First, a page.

Has your QC Lab grown naturally over a period of time from a small lab into a bigger lab due to a growth in business demand? Are your employees under a lot of stress with never ending emails and phone calls from production and supply chain looking for sample approval? This expansion in activity is great news for the business but is most likely causing operational problems in your lab.
A Laboratory is usually a busy environment with many different activities simultaneously in progress. Having a good understanding of what is happening with each sample and test, or at least having quick access to that information is essential to the smooth running of that lab. Consequently, the importance of good, effective and up to date Visual Management cannot be overstated.
One of the key goals of ‘Lean Lab’ is to create lab processes that operate and are resourced at the ‘levelled demand rate’. This enables the Lab to efficiently and productively meet the needs of the business.
Building (or refurbishing) laboratories is a costly and time-consuming activity for a company. Poorly designed spaces can be costly in terms of lost productivity, slower turn around times and higher inventory of equipment and consumables.
Laboratories with project based workloads often have greater volatility in both the volume and mix of work than other lab types. The work content of later steps may only be clear after the preceding step is complete. This all adds to an inherently unpredictable workload, both for the overall lab and for individual personnel. But there are some core strategies that you can deploy to make project labs more productive.
Raw Materials / Consumables Laboratories – Understanding the Nuances and a Strategy to Ensure Best in Class Performance
Raw materials / consumables labs are integral to the smooth and stable operation of a production plant and as such they perform a very important function. The cardinal sin for an incoming materials laboratory is to cause a change in the production schedule due to a material not being released on time. While most plants will try to have some sort of fixed production schedule, production environments are inherently fluidic and dynamic in nature. This fluidity can negatively impact the lab; often leading to constant prioritization and re-prioritization cycles of materials to be tested in the laboratory. This means that a lot of unnecessary non value-add effort is expended on scheduling. The net effect of all of this is a pressurized environment where analysts feel that they are in constant firefighting mode.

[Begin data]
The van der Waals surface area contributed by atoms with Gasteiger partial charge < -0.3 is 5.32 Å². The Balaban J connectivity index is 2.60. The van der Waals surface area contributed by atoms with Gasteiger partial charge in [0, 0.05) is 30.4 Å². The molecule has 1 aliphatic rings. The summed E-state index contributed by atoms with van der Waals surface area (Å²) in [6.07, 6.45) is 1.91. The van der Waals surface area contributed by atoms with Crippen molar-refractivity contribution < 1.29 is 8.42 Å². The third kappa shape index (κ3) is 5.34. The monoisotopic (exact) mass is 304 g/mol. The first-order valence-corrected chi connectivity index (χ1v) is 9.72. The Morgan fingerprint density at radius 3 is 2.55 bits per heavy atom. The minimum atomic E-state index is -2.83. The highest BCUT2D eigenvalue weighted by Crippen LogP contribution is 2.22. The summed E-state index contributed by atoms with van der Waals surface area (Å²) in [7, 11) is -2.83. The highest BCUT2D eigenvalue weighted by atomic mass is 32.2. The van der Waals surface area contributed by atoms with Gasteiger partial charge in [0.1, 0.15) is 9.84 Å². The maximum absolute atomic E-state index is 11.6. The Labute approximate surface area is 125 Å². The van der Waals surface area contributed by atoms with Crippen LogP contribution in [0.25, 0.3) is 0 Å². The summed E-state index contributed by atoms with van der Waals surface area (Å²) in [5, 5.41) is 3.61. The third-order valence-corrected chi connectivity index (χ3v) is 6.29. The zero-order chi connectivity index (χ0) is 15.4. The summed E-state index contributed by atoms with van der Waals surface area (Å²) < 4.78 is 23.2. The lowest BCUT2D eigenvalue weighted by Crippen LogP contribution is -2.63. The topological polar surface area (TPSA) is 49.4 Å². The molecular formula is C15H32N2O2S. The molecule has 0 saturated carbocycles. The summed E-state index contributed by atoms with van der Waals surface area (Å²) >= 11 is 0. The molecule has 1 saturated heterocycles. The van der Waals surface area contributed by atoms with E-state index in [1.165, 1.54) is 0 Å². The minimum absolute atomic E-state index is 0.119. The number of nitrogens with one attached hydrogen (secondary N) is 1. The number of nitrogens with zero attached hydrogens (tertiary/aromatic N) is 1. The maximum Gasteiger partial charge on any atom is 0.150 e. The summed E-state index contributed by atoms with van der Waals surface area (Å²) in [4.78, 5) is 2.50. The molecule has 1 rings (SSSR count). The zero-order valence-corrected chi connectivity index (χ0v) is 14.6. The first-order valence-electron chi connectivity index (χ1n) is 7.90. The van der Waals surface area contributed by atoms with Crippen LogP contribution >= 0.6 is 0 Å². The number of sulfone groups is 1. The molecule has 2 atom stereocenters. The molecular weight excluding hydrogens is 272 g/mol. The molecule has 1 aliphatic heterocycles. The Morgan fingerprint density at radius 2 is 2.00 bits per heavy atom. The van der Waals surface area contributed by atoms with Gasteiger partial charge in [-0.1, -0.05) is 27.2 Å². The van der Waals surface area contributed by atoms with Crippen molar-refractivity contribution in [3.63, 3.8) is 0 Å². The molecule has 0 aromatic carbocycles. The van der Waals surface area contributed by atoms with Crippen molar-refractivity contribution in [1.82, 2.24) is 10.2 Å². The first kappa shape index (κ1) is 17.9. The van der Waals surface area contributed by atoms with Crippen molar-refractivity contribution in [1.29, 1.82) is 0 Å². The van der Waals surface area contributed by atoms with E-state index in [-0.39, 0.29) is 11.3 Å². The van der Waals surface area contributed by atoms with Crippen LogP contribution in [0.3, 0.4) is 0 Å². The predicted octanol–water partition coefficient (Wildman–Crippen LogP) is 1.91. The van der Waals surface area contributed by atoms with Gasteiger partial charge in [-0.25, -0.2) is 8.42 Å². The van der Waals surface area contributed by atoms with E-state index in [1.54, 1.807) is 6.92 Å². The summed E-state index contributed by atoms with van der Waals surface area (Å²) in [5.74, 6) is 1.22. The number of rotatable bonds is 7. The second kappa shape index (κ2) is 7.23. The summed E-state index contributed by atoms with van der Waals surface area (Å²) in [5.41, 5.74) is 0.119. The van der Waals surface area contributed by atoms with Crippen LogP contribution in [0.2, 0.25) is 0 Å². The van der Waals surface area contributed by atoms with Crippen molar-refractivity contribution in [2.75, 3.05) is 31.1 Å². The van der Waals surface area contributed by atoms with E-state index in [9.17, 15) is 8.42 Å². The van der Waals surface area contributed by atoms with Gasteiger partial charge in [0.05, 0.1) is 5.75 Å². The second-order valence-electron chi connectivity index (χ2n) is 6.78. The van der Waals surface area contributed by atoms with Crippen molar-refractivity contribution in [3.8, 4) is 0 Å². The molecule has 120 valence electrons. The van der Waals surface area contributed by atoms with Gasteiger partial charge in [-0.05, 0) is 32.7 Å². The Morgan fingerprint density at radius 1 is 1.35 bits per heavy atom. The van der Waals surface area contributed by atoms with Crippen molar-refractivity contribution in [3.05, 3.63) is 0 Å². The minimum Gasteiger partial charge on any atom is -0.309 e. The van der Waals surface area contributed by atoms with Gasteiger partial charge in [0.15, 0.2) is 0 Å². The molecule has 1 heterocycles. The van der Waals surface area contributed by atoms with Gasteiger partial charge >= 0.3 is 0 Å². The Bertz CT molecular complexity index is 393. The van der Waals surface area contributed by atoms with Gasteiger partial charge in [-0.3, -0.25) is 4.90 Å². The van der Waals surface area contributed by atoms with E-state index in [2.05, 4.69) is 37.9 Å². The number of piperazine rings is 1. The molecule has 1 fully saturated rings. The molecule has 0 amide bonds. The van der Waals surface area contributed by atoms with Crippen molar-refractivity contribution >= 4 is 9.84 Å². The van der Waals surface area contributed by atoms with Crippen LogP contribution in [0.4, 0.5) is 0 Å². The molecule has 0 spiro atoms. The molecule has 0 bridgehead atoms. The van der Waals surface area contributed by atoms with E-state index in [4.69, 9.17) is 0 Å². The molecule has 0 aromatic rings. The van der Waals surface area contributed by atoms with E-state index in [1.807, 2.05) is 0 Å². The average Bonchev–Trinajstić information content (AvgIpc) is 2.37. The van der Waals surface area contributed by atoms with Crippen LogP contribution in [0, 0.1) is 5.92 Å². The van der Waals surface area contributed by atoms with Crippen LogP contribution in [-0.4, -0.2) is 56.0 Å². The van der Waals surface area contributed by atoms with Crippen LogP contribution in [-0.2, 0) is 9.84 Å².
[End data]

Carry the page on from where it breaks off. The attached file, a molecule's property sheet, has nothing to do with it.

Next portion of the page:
Laboratories are not the same as manufacturing environments so do the standard Lean ‘Wastes’ even apply in Labs?
Since the emergence of the Toyota Production System (TPS) in the early nineties there have been many successful introductions of Lean manufacturing to all types of differing industries from Healthcare to Retail. Providing Lean consulting services has become big business. But without understanding the deeper principles behind Lean, companies can be too focused on the application of Lean Tools instead of deploying Lean as a holistic system. “Managers are struggling to combine lean techniques into a coherent system.” (Womack & Jones, Beyond Toyota: How to Root Out Waste and Persue Perfection, 1996)
The concept of flow is a key element in achieving lean operations. This fact has not gone unnoticed by laboratories but many still struggle to achieve real flow and very often the final review and release of samples can prove to be somewhat of a bottle neck. The final review and release tasks should not be thought of as being autonomous or decoupled from the testing process and should be incorporated in the flowed process.
QC test methods and the overall testing approach employed in laboratories can themselves be inherently wasteful. What steps should be taken to identify and eliminate such waste?